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Just thought this was worth capturing. Not too many companies the size of Google would allow something like this.

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Funny piece on homeopathy

‘Homeopathic weapons represent a major threat to world peace,’ said President Barack Obama, ‘they might not cause any actual damage but the placebo effect could be quite devastating.’

From New Age terrorists develop homeopathic bomb via this post on Raymond Chen’s blog “The Old New Thing

Happiness – Short term and long term

…A person has to be happy in two ways at the same time to really be happy. There must be happiness found in the everyday things you do, and there must be the happiness of achieving long term values. Happiness depends on finding a balance. If I truly hate the stuff I am doing now to achieve a long term value, then I haven’t chosen the right long term value. If a goal is really the right one, the path should be a happy one to walk….

From a comment on this post by Kelly Elmore. Very well said.

Independence? day

Another anniversary of India’s independence is approaching. And there are children on the streets, at traffic signals, selling paper flags to anyone who wants to celebrate the occasion. Wonder what they do on other days? They sell a lemon and two (or is it more?) chillies tied with a string to anyone who wants to ward off evil spirits. So what exactly are we supposed to celebrate? Independence? Whose independence? From whom? More than 60 years ago, thousands of people gave their lives to achieve political “independence”. What did they achieve? They replaced British rule with democracy. Some of the British rulers were doubtless oppressing a people willing to be oppressed. But others were rendering a service – the white man’s burden. After “independence”, India’s government was led by men of the second kind – British educated socialists who resented the white man’s burden because they wanted to make it their own. They were men with a “noble” purpose; to teach the uneducated masses how to live – by taking control over their lives. These men had “noble” dreams, but their dreams were not dreams of what they would do with their lives; they were dreams of what they would do with other people’s lives. That meant that no one else would be allowed to dream. This was supposed to be independence. Inevitably, this “independence” has produced the worst kind of dependence imaginable. The politician is dependent on the poor, the uneducated, the superstitious, the irresponsible and the incompetent for their votes. And it is in his interest to let them remain as they are. And these people are dependent on the politician for favors or promises of favors. This dependence is the essential and defining feature of the kind of unchecked democracy that India’s leaders established after independence. The modern intellectuals call this dependence “corruption”. But the manifestation of the essential nature of a system is not corruption. Unchecked democracy is corrupt to begin with.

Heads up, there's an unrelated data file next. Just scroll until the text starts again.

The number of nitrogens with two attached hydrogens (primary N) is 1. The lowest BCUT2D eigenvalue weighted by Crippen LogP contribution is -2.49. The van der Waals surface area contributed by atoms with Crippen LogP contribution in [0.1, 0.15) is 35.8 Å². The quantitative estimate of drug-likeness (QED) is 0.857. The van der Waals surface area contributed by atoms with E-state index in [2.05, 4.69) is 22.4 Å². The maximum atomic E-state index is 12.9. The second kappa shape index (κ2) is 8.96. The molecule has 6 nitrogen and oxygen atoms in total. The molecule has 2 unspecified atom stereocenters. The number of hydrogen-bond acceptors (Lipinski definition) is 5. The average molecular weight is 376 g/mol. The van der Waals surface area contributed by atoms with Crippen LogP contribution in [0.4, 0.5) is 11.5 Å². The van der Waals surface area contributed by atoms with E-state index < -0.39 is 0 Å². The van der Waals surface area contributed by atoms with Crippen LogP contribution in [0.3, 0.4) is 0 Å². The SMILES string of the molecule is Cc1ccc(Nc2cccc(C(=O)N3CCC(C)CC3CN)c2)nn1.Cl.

There is no such thing as political independence. The concept of independence is properly restricted to the realm of a person’s mind. A man’s thoughts, wishes, desires can be independent – of the judgements of other people. Like all virtues independence applies to individuals, not to a collective. And like many other such concepts, this one too has been stolen by collectivists to disguise their true goals. What the Indian political leaders fought for was not independence – of any kind. What they fought for was sovereignty – the state of affairs when a country is governed by people of the same race, religion or culture that have historically occupied it. There is nothing particularly desirable about sovereignty as such. Some of the most oppressive places in the world to live in suffer from sovereignty. It does not matter whether a country is governed by natives or not. What matters is the system of government.

The proper socio-political goal is freedom, not some meaningless independence or a tyrannical sovereignty. Freedom to believe and express one’s ideas – without being censored by the government or by thugs (M.F. Hussain); freedom to marry the person of one’s choice – without being murdered by one’s family or community (honor killings); freedom to develop a technology and market it – without having to buy the rights to do so (3g auction); freedom to buy land and use it for any purpose – without having to rely on the government (Tata Nano); freedom to contract with people on mutually agreeable terms – without being tied by labor laws; freedom to spend one’s money as one chooses – without having it confiscated for subsidies and hand-outs; freedom to run a school – without having to declare it as a non-profit; freedom to start a political party – without having to swear by socialism…

When will India become free? I am not holding my breath (remember the lemon and chillies?). And I am not going to celebrate “independence” day either.

Cheating at school exams

I just happened to land on this post about the prevalence of cheating in school exams. Somehow, I had forgotten about this particular aspect of school life and the numbers came as a shock even though they shouldn’t have. From the post

According to a private research, 68% of middle class students and 75% of high school students cheats in general during exams. Why cheating is so high? We talk of controlling corruption, where the root lay? The only way to find out the root of the problem is to analyze this problem from the standpoint of a student. What rational he uses to decide whether to cheat or not?
(bad grammar in original)

From my own experience those numbers seem about right – perhaps on the lower side which is not surprising given that not everyone who cheats will admit to cheating. Most of my classmates at school cheated. I would put the figure at around 80% of the boys (I don’t know what the figure was among the girls – I suspect it would be significantly lower). It was considered helping each other. The few students who did not allow others to copy were regarded as selfish – particularly in middle school (5th – 7th standard). Even I succumbed to the pressure to allow “friends” to copy answers from my answer sheets in middle school. I did get over that by high school though – partly because I grasped that cheating does not in fact help anybody and partly because the pressure to allow others to cheat was lower in high school – a no cheating stand was not looked down on as selfish (I certainly was a long way away from grasping that selfishness is a virtue at this point).